Text of the Convention|
Current state of signatures and ratifications
The European Committee
on Crime Problems (CDPC)|
The European Pharmacopoeia (EDQM)
The Council of Europe has been paying great attention to the issue of counterfeiting. A number of seminars and high level conferences1 were dedicated to discussing this problem, the threats it poses and possible solutions to it. Throughout these events it was stressed that the Council of Europe should approach the problem of counterfeit pharmaceutical products from a public health perspective and see it as a threat to public health (and safety), thus undermining the right to life enshrined in Article 2 of the European Convention on the Protection of Human Rights and Fundamental Freedoms. To this end the elaboration of an international legal instrument, possibly a convention within the Council of Europe, in co-operation with other relevant international organisations, such as the WHO, was considered advisable.
The Survey Report on Counterfeit medicines (also known as the “Harper Report”)2 provided a comprehensive overview of the current situation of counterfeit medicines in the territory of the Council of Europe member states to the Partial Agreement in the Social and Public Health Field and identified existing gaps in legislation and administrative procedures.
An important political backing to the Council of Europe’s work against counterfeiting was provided by the Parliamentary Assembly of the Council of Europe (PACE), which adopted a number of Recommendations3 on this subject. One of the main messages that could be drawn is “the rapidly rising incidence of counterfeit goods in Europe – a phenomenon which places customers’ health and well-being at risk, erodes the markets for legitimate producers, damages the reputation of brand names, distorts competition, undermines employment and reduces tax income.”
In 2007, the Parliamentary Assembly submitted a Report on the need for a Council of Europe convention on the suppression of counterfeiting and trafficking in counterfeit goods, underlining that “traffic in counterfeit goods is a scourge that is growing to epidemic proportions across the wider Europe in both the range and volume of goods involved. All member states of the Council of Europe are concerned as countries of origin, transit or destination for counterfeit goods.” The Assembly highlighted that there is a legal vacuum at international level and that appropriate national authorities are either inexistent or weak and therefore underlined the need to make provision for an international legal instrument establishing specific offences relating to counterfeiting medicines so that counterfeiters can be arrested and criminally prosecuted.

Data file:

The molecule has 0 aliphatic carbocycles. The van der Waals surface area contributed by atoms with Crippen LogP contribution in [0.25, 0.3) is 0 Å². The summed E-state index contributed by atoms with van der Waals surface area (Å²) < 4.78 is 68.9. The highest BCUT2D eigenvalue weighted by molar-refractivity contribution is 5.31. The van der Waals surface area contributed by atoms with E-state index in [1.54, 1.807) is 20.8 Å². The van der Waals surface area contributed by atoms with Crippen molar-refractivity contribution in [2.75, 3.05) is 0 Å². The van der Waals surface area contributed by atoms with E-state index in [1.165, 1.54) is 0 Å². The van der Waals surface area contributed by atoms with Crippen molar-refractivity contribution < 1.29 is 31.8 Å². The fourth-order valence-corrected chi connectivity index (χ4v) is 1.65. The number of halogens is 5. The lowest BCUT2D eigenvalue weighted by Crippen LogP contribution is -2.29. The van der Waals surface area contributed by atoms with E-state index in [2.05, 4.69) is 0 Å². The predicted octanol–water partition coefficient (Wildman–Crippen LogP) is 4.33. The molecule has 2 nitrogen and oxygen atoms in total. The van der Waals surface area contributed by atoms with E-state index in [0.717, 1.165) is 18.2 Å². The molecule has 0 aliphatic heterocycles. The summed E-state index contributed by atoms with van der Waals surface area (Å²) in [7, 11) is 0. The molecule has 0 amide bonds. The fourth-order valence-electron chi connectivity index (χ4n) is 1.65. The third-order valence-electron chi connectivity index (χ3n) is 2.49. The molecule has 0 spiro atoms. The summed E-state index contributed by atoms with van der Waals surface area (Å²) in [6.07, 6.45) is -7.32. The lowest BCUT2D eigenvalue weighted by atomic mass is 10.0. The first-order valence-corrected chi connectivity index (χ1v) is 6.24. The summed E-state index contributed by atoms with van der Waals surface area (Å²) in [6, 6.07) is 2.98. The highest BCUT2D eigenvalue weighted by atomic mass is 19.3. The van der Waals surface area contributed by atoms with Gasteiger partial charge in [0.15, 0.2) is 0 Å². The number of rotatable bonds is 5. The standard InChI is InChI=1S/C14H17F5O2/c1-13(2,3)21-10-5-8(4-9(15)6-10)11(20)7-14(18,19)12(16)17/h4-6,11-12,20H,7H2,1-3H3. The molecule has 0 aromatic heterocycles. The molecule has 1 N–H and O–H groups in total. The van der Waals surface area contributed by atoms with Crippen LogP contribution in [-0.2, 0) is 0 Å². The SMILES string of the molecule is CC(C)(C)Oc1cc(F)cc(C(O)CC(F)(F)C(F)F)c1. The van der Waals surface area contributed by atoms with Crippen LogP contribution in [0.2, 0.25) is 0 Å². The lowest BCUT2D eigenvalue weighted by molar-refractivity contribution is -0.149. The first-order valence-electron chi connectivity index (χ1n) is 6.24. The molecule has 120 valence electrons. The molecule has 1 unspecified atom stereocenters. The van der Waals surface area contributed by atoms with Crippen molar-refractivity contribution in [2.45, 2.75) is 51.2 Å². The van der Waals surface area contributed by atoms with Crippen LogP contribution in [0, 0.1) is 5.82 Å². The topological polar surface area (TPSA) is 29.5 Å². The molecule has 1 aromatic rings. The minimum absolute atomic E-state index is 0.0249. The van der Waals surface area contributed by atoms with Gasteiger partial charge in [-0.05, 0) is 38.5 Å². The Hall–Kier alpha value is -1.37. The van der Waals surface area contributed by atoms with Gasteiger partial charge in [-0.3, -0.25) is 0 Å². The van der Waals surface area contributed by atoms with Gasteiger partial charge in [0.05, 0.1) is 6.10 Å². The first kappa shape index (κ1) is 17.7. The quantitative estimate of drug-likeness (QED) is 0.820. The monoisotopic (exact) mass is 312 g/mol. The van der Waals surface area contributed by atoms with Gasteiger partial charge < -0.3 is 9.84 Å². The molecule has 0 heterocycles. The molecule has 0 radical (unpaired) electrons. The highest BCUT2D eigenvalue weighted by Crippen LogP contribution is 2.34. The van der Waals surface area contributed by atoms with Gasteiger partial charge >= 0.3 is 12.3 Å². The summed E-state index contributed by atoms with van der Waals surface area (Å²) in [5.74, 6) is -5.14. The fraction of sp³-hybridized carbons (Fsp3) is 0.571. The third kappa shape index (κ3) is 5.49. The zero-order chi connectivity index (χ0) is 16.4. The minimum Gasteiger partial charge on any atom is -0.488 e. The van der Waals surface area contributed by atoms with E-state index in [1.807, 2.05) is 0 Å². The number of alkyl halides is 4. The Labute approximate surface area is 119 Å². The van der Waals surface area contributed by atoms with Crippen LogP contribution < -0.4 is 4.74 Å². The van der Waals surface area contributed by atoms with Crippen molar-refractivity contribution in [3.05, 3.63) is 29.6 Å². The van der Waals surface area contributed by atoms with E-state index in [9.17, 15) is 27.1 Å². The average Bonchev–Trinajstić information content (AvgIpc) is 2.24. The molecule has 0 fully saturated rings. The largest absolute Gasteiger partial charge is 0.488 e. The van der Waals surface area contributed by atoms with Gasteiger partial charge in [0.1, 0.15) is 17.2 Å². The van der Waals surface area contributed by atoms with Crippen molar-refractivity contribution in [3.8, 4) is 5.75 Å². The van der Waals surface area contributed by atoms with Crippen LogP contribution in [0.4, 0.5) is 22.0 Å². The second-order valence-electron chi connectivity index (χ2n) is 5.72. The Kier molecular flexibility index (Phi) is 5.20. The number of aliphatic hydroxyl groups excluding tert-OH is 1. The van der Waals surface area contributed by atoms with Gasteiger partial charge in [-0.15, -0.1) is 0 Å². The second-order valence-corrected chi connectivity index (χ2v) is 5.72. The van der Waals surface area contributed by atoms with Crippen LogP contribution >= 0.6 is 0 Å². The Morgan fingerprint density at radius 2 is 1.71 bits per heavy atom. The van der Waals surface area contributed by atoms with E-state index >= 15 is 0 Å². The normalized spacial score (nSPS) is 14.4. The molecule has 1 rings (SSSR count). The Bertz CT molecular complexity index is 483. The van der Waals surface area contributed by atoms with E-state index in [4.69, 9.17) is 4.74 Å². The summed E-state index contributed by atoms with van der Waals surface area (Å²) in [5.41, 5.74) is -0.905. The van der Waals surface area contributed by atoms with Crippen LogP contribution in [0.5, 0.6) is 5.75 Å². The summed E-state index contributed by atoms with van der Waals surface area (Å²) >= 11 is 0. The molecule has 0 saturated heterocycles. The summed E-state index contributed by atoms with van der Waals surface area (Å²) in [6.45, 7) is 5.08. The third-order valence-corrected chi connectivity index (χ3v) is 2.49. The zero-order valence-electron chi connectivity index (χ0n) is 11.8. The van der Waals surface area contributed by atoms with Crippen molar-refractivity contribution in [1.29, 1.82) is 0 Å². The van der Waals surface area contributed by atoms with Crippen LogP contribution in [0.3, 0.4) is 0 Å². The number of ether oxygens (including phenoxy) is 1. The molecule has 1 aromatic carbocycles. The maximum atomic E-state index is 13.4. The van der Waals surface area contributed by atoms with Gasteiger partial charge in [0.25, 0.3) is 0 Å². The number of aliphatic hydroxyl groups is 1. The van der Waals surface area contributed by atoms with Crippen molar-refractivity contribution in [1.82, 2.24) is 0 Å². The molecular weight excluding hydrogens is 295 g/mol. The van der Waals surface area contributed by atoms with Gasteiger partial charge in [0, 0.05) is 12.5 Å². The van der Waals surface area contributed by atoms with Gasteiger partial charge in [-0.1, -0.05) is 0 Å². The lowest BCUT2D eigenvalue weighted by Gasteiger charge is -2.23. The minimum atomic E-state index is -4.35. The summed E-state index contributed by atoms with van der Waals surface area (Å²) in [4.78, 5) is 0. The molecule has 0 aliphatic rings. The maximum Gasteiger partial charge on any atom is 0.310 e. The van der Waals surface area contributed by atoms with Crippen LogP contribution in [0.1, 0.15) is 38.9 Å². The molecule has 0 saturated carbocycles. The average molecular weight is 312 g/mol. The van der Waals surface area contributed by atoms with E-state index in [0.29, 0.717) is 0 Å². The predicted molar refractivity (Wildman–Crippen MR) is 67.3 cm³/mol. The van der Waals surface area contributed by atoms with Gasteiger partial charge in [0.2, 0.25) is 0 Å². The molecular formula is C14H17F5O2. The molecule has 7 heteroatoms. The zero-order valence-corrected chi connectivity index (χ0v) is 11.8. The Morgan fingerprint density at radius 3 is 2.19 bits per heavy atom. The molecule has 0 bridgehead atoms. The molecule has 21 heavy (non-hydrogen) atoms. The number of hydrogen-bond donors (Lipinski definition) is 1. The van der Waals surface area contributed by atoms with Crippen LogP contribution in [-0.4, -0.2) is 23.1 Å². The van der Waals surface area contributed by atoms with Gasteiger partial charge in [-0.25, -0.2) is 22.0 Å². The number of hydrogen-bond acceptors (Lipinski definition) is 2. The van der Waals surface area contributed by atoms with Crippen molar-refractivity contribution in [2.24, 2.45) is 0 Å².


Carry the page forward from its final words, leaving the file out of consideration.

At the inter-governmental level, the Committee of Experts on Pharmaceutical Questions “Ad-hoc group on counterfeit medicines” (P-SP-PH/CMED), under the Public Health Committee (CD-P-SP) of the Partial Agreement in the Social and Public Health Field, set up the Ad hoc Group on Counterfeit Medicines in 2003 with the task of focusing on public health protection and possibilities for improved co-operation of member states and other stakeholders as regards counterfeit medicines and other forms of pharmaceutical crime.